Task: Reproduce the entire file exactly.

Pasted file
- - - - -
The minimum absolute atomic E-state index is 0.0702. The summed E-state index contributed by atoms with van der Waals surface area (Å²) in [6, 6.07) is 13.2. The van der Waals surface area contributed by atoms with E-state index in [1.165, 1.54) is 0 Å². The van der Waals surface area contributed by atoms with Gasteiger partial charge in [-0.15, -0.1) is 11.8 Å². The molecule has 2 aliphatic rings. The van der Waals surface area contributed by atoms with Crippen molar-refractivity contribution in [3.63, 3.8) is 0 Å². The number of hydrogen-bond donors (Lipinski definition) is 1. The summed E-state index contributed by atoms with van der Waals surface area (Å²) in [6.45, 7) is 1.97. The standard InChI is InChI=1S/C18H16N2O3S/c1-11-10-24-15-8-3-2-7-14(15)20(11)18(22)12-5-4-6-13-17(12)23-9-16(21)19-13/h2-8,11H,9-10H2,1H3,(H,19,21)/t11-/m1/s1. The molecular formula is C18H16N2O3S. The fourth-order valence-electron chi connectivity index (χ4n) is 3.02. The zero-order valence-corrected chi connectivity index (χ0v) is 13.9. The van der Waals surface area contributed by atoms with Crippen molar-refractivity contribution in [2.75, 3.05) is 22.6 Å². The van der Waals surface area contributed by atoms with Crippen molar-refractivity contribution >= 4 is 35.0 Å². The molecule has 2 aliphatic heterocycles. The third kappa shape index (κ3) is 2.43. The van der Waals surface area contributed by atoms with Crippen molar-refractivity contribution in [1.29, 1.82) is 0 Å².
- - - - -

The minimum absolute atomic E-state index is 0.0702. The summed E-state index contributed by atoms with van der Waals surface area (Å²) in [6, 6.07) is 13.2. The van der Waals surface area contributed by atoms with E-state index in [1.165, 1.54) is 0 Å². The van der Waals surface area contributed by atoms with Gasteiger partial charge in [-0.15, -0.1) is 11.8 Å². The molecule has 2 aliphatic rings. The van der Waals surface area contributed by atoms with Crippen molar-refractivity contribution in [3.63, 3.8) is 0 Å². The number of hydrogen-bond donors (Lipinski definition) is 1. The summed E-state index contributed by atoms with van der Waals surface area (Å²) in [6.45, 7) is 1.97. The standard InChI is InChI=1S/C18H16N2O3S/c1-11-10-24-15-8-3-2-7-14(15)20(11)18(22)12-5-4-6-13-17(12)23-9-16(21)19-13/h2-8,11H,9-10H2,1H3,(H,19,21)/t11-/m1/s1. The molecular formula is C18H16N2O3S. The fourth-order valence-electron chi connectivity index (χ4n) is 3.02. The zero-order valence-corrected chi connectivity index (χ0v) is 13.9. The van der Waals surface area contributed by atoms with Crippen molar-refractivity contribution in [2.75, 3.05) is 22.6 Å². The van der Waals surface area contributed by atoms with Crippen molar-refractivity contribution >= 4 is 35.0 Å². The molecule has 2 aliphatic heterocycles. The third kappa shape index (κ3) is 2.43. The van der Waals surface area contributed by atoms with Crippen molar-refractivity contribution in [1.29, 1.82) is 0 Å².